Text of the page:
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Choose Your Sunscreen Wisely

Natalie Katsman -- Going through aisles of sun care products, you probably noticed that many offer "Complete UVA/UVB protection." Why do you need to be protected from both, and what is the difference between the two?

UVA and UVB are two types of ultraviolet rays that change the physical and chemical condition of the skin. They produce different effects, but at the same time enhance each other's action.

UVB rays are the burning rays that cause immediate skin reaction -- redness and swelling that you see within hours of sun exposure. As you look at yourself in the mirror, you are not likely to think of your sun-kissed skin in these terms -- it definitely looks better now that there is a glow to it and wrinkles seem to be less visible.

But the look is deceiving. The glow is caused by increased blood flow to the skin as a rescue response to repair the damage, and wrinkles are less visible because your skin has just suffered an injury and is puffed.

UVB rays are responsible for skin cancer and cataract. UVA rays stimulate production of melanin, the skin pigment. Melanin is formed in deeper skin layers and reaches the surface in two-three days. This is when you see that you got a tan. Unfortunately, there is little to be proud about, as tanning is what your body does to protect itself from the sun. It is a reaction to potentially dangerous conditions that you expose yourself to.

If you are trying to avoid freckles, age spots, pregnancy mask, or any other type of skin discoloration, UVA rays are your first enemy. It is important to remember that while glass windows block UVB rays, they do nothing to shield you from UVA rays. UVA rays were once thought to be less damaging, and common belief was that safe tanning was possible: you block UVB and enjoy the bronzing effect of UVA rays.

Wrong! Recent research proves that UVA rays may be even more dangerous than UVB. They reach deeper into the skin layers and contribute to photoaging and development of melanoma, a very dangerous type of skin cancer.

Photoaging is aging of the skin caused by sunlight. Collagen, a large protein, is the main skin building block. 90% of the skin mass is collagen, which contributes to skin's firmness, strength, and elasticity. Skin has the ability to renew collagen fibers: grow new ones and dissolve those that are damaged. UV rays interfere with these chemical reactions and suppress collagen production while stimulating collagen destruction. In our 20's, collagen production slows down, and eventually all that the skin is left with is damaged collagen, which is not as flexible and cannot perform its original functions. The skin loses its elasticity and forms wrinkles.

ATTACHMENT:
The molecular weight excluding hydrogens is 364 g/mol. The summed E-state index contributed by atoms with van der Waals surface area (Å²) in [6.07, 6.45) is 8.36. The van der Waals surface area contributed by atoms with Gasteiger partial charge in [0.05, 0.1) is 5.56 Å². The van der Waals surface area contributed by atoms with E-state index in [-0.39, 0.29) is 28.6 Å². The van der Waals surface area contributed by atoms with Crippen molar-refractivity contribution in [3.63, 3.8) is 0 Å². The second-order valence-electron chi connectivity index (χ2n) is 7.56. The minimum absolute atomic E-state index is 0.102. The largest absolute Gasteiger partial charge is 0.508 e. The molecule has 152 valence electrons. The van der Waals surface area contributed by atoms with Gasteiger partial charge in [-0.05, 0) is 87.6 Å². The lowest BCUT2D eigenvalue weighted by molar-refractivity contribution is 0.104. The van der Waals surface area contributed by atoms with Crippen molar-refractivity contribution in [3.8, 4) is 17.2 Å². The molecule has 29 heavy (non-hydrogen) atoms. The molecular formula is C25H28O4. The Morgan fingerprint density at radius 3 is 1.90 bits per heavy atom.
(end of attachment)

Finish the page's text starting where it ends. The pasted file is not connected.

Sooner or later, wrinkles happen to everyone due to natural skin aging and gravity. However, without proper sun protection, skin ages a lot faster, and, unfortunately, the damage is irreversible. There are two types of protection used in skin care products: physical and chemical. Physical protection blocks and/or reflects sun rays, and chemical protection absorbs them, similar to melanin, before they can do any harm.

Physical sun screens include zinc oxide and titanium oxide, with zinc oxide (aka Z-Cote) being more powerful. Now creams with Z-Cote are available in wearable form, where they do not look like white paste but spread into an invisible barrier that reflects both UVB and UVA sun rays. Most powerful UVB screen is PABA, but it is not perfect for everyone as it often can cause an allergic reaction. Other chemical screens are:

-- Cinnamates -- absorb UVB
-- Benzophenones -- absorb UVA
-- Anthranilates -- absorb UVA and UVB.

Usually, your sunscreen product will contain several protective ingredients, as combining them provides a better shield, according to research. The FDA requires each batch of sunscreen products to go through SPF testing to ensure the effectiveness of the product. Currently, sun protection factor applies to UVB rays only; more research is necessary to determine the standards for UVA protection.

As a rule, SPF number translates into the amount of time one can safely be in the sun without burning. If you are an individual with fair skin and burn in 10 minutes if unprotected, SPF 15 will allow you to stay in the sun 15 times longer (150 minutes). If your skin is dark and you burn in 30 minutes, the same product will protect you for 450 minutes. This formula is very approximate and does not provide for real life conditions: wind, humidity, season, your location, etc.

Humidity and wind, for example, maximize the power of sun rays, and your SPF 15 lotion may offer much less protection when used on a breezy day or near water. Proximity to the equator and elevation should not be forgotten: the closer you are to the sun, the stronger its effect.

Reapplying your SPF often provides better protection than purchasing a product with a higher SPF number. SPF protection does not actually increase proportionately with an SPF number. Under lab conditions, SPF 2 equals 50% absorption of burning UVB rays, SPF of 15 indicates 93%, and SPF 30 and higher -- 97% absorption.

As you see, some sun rays will still reach your skin, even if you use lotion with a high SPF number. To shield these remaining rays, use other means of sun protection: clothes, hats, umbrellas, and shades. Please remember that many surfaces -- snow, sand, water, concrete -- reflect sun rays, so don't be surprised if you tanned or burned even though you spent most of your beach day under an umbrella.

Natalie Katsman is a co-founder of Natural-aid.com, www.natural-aid.com, where you can find fine quality aloe vera products for beauty and well-being. Subscribe to their HealthySkin Newsletter, filled with beauty tips, recipes and information on herbal healing, skin care, and cosmetic chemistry.

© 2004 Natalie Katsman

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